Friday, October 11, 2013


It's quite a challenge, taking a trope as concrete and action-oriented as superheroes and setting them to work in an intellectual, abstract, intangible arena like language and usage. It takes a brave writer to try.

Tony Noland is nothing if not brave.

Disclosure time: Noland is one of my earliest Twitter friends, whose flash fiction and blog I've been enjoying for years. I therefore had a fairly high level of expectations for Verbosity's Vengeance, his first published novel. Especially since it's basically a superhero novel for language nerds. I mean, come on!

But like I said, that's a pretty conceptually difficult thing to pull off well.

It's also kind of a difficult thing to read. The language and syntax nudnik (of which I am one) has to evolve the ability to shut down that nudnik tendency if she is to enjoy much modern fiction because, let's be honest, few writers are really careful enough not to commit the odd hilarious sin now and then, usually involving misplaced modifiers or pronoun agreement gaffes.* Letting those distract one too much spoils the pleasure of reading fiction.


It's really, really, really hard to shut down the nudnik tendency when grammar and usage are the very stuff of the story, as is the case here. Our hero The Grammarian (whose mundane identity has him dealing in rare and antique books and manuscripts! How can we not love this guy, Cliff Janeway with superpowers?) battles supervillain Professor Verbosity via innate powers and gadgets that turn grammatical constructions and sentence structure into weapons that work in the physical world; an early fight scene has Verbosity all but defeating the Grammarian via an exceptionally baroque and lengthy sentence of such weight (made literal by his gadget) that the Grammarian is pinned down helplessly while desperately parsing the sentence for any errors he can turn to his advantage.

The experience of reading a fight scene like that is painfully meta, the nudnik reader as helpless as the Grammarian in her struggle to sink into that happy reading trance and enjoy the scene. One can't ignore -- or enjoy -- the language when one's attention is constantly being drawn to that language's status as language. Had this not been the work of a friend in whom I have a lot of faith, I might have stopped after that first fight scene. But I really wanted to see if Noland could overcome this handicap of his own making.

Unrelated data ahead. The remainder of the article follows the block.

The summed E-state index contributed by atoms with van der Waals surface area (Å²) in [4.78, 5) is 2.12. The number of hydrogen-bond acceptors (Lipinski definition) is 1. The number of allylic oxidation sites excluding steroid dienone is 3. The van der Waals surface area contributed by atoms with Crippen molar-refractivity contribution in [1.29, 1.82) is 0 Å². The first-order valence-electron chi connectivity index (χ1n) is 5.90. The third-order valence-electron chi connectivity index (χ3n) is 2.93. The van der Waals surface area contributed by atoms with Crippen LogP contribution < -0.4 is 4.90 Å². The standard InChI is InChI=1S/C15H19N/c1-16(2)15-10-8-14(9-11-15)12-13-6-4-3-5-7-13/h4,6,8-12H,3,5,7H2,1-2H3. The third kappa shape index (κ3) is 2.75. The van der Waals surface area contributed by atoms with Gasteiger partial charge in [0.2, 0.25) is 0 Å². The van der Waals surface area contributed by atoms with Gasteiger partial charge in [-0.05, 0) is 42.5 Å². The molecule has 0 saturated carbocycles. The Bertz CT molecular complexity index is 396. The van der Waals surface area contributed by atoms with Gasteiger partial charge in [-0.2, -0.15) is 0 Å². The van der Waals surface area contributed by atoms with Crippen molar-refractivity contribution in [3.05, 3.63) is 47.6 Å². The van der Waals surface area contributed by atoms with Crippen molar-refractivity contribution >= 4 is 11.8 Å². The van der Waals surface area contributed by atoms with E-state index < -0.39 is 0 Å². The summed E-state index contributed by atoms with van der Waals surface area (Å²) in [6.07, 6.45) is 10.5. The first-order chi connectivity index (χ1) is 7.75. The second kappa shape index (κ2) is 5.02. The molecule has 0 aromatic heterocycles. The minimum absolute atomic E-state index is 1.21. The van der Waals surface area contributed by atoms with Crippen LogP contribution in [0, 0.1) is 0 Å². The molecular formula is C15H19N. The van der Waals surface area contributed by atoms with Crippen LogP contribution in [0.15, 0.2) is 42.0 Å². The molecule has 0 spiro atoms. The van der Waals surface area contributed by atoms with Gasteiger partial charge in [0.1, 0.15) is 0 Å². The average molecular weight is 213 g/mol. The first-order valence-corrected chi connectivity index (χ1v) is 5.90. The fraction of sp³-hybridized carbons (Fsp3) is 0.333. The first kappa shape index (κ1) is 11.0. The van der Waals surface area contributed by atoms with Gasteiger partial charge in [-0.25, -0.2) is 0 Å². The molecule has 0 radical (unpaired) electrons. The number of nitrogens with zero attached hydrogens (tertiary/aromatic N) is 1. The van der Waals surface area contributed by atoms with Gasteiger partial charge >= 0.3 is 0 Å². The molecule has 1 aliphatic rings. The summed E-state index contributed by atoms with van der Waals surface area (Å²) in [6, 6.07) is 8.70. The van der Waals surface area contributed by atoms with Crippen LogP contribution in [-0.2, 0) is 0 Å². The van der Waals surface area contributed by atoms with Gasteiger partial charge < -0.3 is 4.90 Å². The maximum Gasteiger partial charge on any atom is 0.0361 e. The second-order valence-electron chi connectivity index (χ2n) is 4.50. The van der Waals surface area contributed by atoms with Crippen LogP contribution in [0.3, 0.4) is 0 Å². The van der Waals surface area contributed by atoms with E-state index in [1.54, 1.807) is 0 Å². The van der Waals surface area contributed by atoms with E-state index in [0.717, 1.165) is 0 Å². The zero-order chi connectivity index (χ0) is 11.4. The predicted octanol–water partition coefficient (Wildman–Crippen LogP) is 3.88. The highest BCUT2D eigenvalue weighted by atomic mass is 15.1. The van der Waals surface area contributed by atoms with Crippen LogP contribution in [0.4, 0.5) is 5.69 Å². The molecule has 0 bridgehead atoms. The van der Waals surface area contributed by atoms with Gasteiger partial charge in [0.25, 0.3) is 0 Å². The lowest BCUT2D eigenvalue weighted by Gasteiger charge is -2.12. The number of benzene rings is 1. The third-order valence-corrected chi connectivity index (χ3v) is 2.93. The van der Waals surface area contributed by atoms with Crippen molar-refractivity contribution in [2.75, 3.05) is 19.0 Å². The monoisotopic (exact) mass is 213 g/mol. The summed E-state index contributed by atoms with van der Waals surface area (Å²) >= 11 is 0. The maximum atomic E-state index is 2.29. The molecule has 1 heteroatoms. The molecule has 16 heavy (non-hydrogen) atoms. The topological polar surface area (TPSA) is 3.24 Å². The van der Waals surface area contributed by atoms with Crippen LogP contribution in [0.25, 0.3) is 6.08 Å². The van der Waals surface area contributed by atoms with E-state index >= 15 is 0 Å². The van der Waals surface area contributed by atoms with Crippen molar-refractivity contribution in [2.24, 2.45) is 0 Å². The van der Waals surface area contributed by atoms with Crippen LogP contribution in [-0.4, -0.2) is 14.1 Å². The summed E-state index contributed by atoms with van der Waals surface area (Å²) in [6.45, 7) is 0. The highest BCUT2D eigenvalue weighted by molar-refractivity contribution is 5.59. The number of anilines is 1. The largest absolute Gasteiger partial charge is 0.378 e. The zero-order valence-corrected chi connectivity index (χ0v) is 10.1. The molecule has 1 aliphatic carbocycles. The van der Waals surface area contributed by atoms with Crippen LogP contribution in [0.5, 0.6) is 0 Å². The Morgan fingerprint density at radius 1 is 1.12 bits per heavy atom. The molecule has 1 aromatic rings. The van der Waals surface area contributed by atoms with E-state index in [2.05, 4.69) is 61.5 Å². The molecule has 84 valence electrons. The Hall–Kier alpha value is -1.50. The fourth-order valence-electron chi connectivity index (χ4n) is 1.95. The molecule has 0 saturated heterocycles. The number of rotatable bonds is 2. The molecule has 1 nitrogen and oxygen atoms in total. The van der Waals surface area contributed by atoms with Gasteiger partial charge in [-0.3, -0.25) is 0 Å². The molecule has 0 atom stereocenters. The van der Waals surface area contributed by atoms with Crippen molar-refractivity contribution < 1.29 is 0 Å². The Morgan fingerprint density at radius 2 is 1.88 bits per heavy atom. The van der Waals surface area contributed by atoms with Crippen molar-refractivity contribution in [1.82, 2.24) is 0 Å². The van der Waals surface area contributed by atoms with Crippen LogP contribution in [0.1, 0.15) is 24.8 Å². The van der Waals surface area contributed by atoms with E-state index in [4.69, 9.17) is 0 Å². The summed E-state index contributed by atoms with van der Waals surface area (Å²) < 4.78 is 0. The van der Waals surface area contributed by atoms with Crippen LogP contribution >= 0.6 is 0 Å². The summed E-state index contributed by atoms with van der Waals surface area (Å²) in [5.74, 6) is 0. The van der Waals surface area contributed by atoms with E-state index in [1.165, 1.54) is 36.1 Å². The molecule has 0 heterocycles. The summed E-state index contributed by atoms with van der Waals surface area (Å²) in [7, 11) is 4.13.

Mostly, he does, by means of some clever and entertaining conceits. Like that whenever our hero uses his powers, which are derived from the language centers of his brain, whether its for attack, defense, or healing his often considerable wounds, his intelligence plummets.

There is also the fun to be had of a good round of Guess the Villain. We don't know who Professor Verbosity is; he could be pretty much anyone else the Grammarian meets in his mundane life. Is it the brilliant, pretty scientist? Is it the brash, successful businessman? Is it the pushy salesman the businessman seems hell-bent on planting in the Grammarian's bookstore? Each has qualities that might do well for a supervillain; each has an intense-bordering-on-creepy interest in his alter-ego. If one of them is the villain, do they know the Grammarian is also one Alex I. Graham, former video game tycoon and current book dealer? Do they suspect? And when will Professor Verbosity strike next?

Verbosity's Vengeance, in other words, winds up being a fun read (with a bit of an entertaining twist toward the end that really made me smile) once the reader's brain powers through the meta-weirdness. It has some first novel problems including a few instances of dialogue disguised as exposition, but it rewards the minor effort required to get past these. I look forward to more of this brainy hero's adventures.

*And publishing houses, let's face it, have been skimping on editing for years now, throwing the task to any old part-timer who didn't look busy enough that day, it seems like. And indie writers don't always have the financial resources (or, sometimes, the humility) to hire a good freelance editor. This is, therefore, increasingly a big, big problem for your basic nudnik reader of 21st century fiction. Ow.

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